Keeping USTR informed regarding AmCham committee positions.
One of AmCham Taiwan’s major roles is to help communicate Chamber members’ views – through their respective industry committees – to the relevant authorities in both the Taiwan and U.S. governments. That responsibility is carried out not only by means of the annual Taiwan White Paper, but also via other communications channels throughout the year. After a recent video conference with the Office of the U.S. Trade Representative, AmCham last month responded to a USTR request by providing additional information on the following topics:
Together with AdvaMed, the U.S.-based association for advanced medical technologies, AmCham’s Medical Devices Committee has called attention to difficulties arising from the current policy of Taiwan’s National Health Insurance Administration (NHIA) of steadily shifting self-pay items to the insurance reimbursement schedule without adequate industry consultation. To receive a self-pay code, a new and innovative medical device frequently must first obtain approval for a new medical procedure. The whole process can take three to five years to complete, by which time the product may be nearly obsolete considering the rapid technological changes in the medical device market.
In addition, manufacturers often find that the reimbursement price eventually being offered is unacceptably low. While a premium price is theoretically available for innovative products, companies have no practical opportunity to make the case that their product meets the criteria. The recommended solution is commitment by Taiwan to follow Good Regulatory Practices principles like those set out in the U.S.-Mexico-Canada trade agreement of 2018. Those principles call for regular dialogue between industry and regulators on vital issues. In the absence of a final resolution, AdvaMed and the AmCham Medical Devices Committee further suggest that NHIA issue temporary self-pay codes to facilitate the entry of innovative medical devices into the market.
The two issues raised by the Pharmaceutical Committee also concern regulatory practices related to procedures for reimbursing hospitals and other healthcare providers. The first involves what are called Managed Entry Agreements (MEAs) – agreements between NHIA and pharmaceutical companies that are designed to share the financial risks of bringing new drugs into the market to meet patient needs. As with medical devices, the lack of adequate consultation is a central issue. The Committee contends that when it comes time to renew or terminate an agreement, NHIA sets the terms unilaterally. Also worrisome to industry is the lack of guarantees protecting confidential price information from being released.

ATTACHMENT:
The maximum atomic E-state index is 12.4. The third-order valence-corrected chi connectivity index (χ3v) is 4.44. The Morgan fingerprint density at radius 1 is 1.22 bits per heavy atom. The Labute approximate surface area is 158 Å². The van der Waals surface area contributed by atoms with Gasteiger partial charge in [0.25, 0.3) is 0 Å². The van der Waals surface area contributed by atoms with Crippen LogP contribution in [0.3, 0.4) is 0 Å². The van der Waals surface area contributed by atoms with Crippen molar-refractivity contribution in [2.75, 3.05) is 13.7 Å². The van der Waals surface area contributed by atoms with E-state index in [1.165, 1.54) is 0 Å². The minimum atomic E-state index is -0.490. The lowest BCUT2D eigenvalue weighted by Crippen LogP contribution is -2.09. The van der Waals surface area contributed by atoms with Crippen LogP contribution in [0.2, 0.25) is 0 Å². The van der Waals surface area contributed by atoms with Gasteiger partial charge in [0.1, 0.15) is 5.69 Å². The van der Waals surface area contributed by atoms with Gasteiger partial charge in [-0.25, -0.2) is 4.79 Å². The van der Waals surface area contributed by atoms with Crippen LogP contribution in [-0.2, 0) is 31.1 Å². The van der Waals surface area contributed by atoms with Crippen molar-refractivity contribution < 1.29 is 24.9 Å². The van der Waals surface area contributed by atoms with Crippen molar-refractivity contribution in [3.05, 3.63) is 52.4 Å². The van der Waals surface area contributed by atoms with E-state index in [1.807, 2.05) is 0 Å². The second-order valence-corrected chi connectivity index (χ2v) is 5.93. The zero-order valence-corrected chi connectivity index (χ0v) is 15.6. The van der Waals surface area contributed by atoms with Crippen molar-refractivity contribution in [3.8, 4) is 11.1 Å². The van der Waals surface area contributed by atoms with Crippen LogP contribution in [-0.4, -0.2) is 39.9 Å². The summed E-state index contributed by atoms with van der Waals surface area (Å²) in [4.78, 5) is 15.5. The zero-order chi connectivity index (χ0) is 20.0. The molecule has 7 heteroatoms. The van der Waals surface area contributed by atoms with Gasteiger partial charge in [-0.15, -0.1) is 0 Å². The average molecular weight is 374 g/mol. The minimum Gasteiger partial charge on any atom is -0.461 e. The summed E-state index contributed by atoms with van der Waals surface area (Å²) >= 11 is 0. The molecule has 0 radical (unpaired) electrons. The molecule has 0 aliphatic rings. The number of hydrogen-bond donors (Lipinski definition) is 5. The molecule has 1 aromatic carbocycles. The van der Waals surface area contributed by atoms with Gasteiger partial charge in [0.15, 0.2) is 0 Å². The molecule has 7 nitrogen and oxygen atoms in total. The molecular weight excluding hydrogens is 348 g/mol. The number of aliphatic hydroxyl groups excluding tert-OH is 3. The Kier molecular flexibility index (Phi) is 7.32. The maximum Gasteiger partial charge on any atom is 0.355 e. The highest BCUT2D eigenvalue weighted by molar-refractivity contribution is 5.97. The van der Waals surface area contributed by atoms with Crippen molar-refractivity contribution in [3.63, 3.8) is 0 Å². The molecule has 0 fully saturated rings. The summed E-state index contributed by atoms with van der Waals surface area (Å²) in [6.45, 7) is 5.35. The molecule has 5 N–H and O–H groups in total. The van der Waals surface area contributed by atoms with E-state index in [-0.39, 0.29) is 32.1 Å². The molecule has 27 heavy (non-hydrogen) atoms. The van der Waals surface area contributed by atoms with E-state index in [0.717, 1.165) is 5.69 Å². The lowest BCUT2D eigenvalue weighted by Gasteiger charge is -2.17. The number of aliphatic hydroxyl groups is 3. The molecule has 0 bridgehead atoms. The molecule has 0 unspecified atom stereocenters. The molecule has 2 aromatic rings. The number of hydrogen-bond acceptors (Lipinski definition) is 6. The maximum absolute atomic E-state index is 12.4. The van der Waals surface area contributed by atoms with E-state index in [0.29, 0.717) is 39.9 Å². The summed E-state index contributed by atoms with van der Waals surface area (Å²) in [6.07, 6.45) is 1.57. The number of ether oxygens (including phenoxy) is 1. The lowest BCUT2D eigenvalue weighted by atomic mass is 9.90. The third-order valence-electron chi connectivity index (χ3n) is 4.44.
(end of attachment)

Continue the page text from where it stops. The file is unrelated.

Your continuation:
The second issue concerns the Health Technology Reassessment (HTR) process to evaluate the clinical, social, ethical, and economic implications of selected health technologies. Given the lack of clear rules on how HTR is implemented, the Committee cites examples of its misuse for adjusting drug prices, changing the scope of reimbursement, or delisting certain drugs. As a remedy, it urges adherence to established international mechanisms.
The Committee’s submission refers to Taiwan government efforts to review its regulatory policies in light of new gene-editing technologies that have created new plant varieties. The Taiwan Food and Drug Administration (TFDA) in recent years has launched a series of projects to study the matter, but to date there has been no definite conclusion. Besides the lack of clarity, there is concern about the potential impact of one proposal: to create a new food category to incorporate such gene-edited variations. “That would inevitably lead to trade disruptions due to asymmetric regulations with Taiwan’s trading partners, considering that gene-edited products are indistinguishable from conventional ones,” the Committee notes.
The AmCham members of the Taiwan Society of Chiropractic Doctors stress that their subject of concern – Taiwan’s deviation from international practice in failing to accommodate chiropractic as a recognized form of treatment – is now the oldest unresolved White Paper issue, going back over a decade. The chiropractic doctors practicing in Taiwan are mainly U.S.-trained and U.S.-licensed, but need to function in Taiwan in a state of legal limbo without even being able to operate a website.
Potential progress in addressing the issue with the help of the National Development Council was disrupted by the advent of the Covid-19 pandemic. The chiropractic AmCham members now hope that the matter could be taken up under the Good Regulatory Practices framework of the 21st Century Initiative currently being negotiated between Taiwan and the U.S.